Hollywood tends to do two things with science. Let the imagination (and the CGI) run wild, or else focus in on one of the biggest clichés in the business: the lone genius battling against odds on a breakthrough that will change (or save) the world.
There’s nothing we love more on ‘Stories from Science’ than a hoary old stereotype that we can bust apart, and this one is particularly dangerous and pernicious. Because whilst there are individuals who slave away in a lab, science breakthroughs that can be moved successfully from research environment into business – science commercialisation – are long, complicated, expensive and often heartbreaking journeys.
Many entrepreneurs think it’s all about the idea. In reality, it’s about everything but, from people and politics, to finance and legal wrangles. Above all it’s not for the faint-hearted.
No-one knows this better than Stephen Bennington, founder and director of science spin-out consultancy Krino Partners. His science journey took him from one of the world’s biggest research facilities (the ISIS neutron source at Harwell), to helping spin-out science and technology companies at universities including Sussex University and University College London (where he was visiting professor for Nanotechnology).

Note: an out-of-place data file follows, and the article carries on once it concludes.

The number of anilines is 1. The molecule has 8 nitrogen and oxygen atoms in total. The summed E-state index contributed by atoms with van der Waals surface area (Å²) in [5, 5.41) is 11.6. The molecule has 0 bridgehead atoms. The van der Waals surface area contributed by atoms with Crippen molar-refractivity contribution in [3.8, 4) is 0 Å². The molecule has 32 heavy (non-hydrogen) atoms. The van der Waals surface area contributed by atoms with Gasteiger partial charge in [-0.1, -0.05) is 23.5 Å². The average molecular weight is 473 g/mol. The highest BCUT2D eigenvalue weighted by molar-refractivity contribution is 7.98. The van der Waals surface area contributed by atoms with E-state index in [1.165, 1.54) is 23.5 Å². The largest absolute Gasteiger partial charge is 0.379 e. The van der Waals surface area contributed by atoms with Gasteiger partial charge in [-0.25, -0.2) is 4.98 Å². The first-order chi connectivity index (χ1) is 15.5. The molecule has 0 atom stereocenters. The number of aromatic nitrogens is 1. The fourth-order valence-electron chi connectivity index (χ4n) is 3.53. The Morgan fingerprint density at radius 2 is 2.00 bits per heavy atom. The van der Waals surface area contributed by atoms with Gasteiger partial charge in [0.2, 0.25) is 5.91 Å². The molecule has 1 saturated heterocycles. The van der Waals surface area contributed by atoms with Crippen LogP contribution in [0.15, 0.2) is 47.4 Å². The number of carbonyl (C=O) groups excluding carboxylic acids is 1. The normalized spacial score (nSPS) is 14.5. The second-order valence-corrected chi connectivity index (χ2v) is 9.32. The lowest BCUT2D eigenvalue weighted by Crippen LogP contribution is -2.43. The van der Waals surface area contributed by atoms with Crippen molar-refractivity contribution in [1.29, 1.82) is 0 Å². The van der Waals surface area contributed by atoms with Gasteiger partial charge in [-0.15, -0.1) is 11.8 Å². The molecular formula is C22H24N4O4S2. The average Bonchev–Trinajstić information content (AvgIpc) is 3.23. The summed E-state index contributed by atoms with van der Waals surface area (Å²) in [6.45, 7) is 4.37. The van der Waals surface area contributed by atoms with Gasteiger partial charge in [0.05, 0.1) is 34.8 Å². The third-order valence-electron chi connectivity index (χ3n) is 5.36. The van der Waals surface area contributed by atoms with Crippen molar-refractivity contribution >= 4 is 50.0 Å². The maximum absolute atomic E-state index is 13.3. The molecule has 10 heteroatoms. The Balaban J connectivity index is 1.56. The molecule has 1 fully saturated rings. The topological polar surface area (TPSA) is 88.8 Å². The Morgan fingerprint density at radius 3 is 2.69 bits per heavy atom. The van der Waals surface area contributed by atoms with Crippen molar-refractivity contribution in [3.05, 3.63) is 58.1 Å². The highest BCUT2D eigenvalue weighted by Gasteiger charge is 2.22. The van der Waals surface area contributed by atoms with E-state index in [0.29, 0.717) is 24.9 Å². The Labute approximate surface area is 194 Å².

In 2011 he founded his own science spin-out – hydrogen storage company Cella Energy. His experience of the highs and lows on the cutting edge of science commercialisation forms the core of our interview.
As well as being a primer on hydrogen storage and the future of 3D printing, we cover teamwork, transferable skills and the often harsh reality of venture capital. And we get to the core of why science and technology start-ups can fail, and the changes you can do to allow them to succeed. It’s about creating an environment where scientists and engineers can work together in harmony…